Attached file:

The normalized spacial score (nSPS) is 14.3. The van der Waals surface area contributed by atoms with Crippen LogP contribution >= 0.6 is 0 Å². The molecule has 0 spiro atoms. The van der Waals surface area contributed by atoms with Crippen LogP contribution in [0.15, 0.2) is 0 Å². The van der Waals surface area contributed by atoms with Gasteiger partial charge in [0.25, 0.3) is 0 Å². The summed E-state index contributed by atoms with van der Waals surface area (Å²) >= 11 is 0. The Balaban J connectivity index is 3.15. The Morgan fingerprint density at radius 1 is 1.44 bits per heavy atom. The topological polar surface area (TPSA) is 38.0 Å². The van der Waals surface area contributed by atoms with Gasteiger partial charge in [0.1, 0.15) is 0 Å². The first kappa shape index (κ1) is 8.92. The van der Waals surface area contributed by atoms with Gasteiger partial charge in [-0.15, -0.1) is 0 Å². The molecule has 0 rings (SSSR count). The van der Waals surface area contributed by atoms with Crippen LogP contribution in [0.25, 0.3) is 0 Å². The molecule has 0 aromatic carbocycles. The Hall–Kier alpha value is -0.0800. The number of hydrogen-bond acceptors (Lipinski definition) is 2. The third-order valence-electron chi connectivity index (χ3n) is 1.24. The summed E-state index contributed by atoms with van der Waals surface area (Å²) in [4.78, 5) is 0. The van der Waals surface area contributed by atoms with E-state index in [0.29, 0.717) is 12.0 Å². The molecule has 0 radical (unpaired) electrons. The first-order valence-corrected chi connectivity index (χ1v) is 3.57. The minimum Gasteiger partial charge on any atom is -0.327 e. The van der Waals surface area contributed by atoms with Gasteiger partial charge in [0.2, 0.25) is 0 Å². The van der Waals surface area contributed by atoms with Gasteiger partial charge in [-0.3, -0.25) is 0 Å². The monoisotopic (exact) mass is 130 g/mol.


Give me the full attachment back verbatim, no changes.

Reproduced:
The normalized spacial score (nSPS) is 14.3. The van der Waals surface area contributed by atoms with Crippen LogP contribution >= 0.6 is 0 Å². The molecule has 0 spiro atoms. The van der Waals surface area contributed by atoms with Crippen LogP contribution in [0.15, 0.2) is 0 Å². The van der Waals surface area contributed by atoms with Gasteiger partial charge in [0.25, 0.3) is 0 Å². The summed E-state index contributed by atoms with van der Waals surface area (Å²) >= 11 is 0. The Balaban J connectivity index is 3.15. The Morgan fingerprint density at radius 1 is 1.44 bits per heavy atom. The topological polar surface area (TPSA) is 38.0 Å². The van der Waals surface area contributed by atoms with Gasteiger partial charge in [0.1, 0.15) is 0 Å². The first kappa shape index (κ1) is 8.92. The van der Waals surface area contributed by atoms with Gasteiger partial charge in [-0.15, -0.1) is 0 Å². The molecule has 0 rings (SSSR count). The van der Waals surface area contributed by atoms with Crippen LogP contribution in [0.25, 0.3) is 0 Å². The molecule has 0 aromatic carbocycles. The Hall–Kier alpha value is -0.0800. The number of hydrogen-bond acceptors (Lipinski definition) is 2. The third-order valence-electron chi connectivity index (χ3n) is 1.24. The summed E-state index contributed by atoms with van der Waals surface area (Å²) in [4.78, 5) is 0. The van der Waals surface area contributed by atoms with E-state index in [0.29, 0.717) is 12.0 Å². The molecule has 0 radical (unpaired) electrons. The first-order valence-corrected chi connectivity index (χ1v) is 3.57. The minimum Gasteiger partial charge on any atom is -0.327 e. The van der Waals surface area contributed by atoms with Gasteiger partial charge in [0.2, 0.25) is 0 Å². The van der Waals surface area contributed by atoms with Gasteiger partial charge in [-0.3, -0.25) is 0 Å². The monoisotopic (exact) mass is 130 g/mol.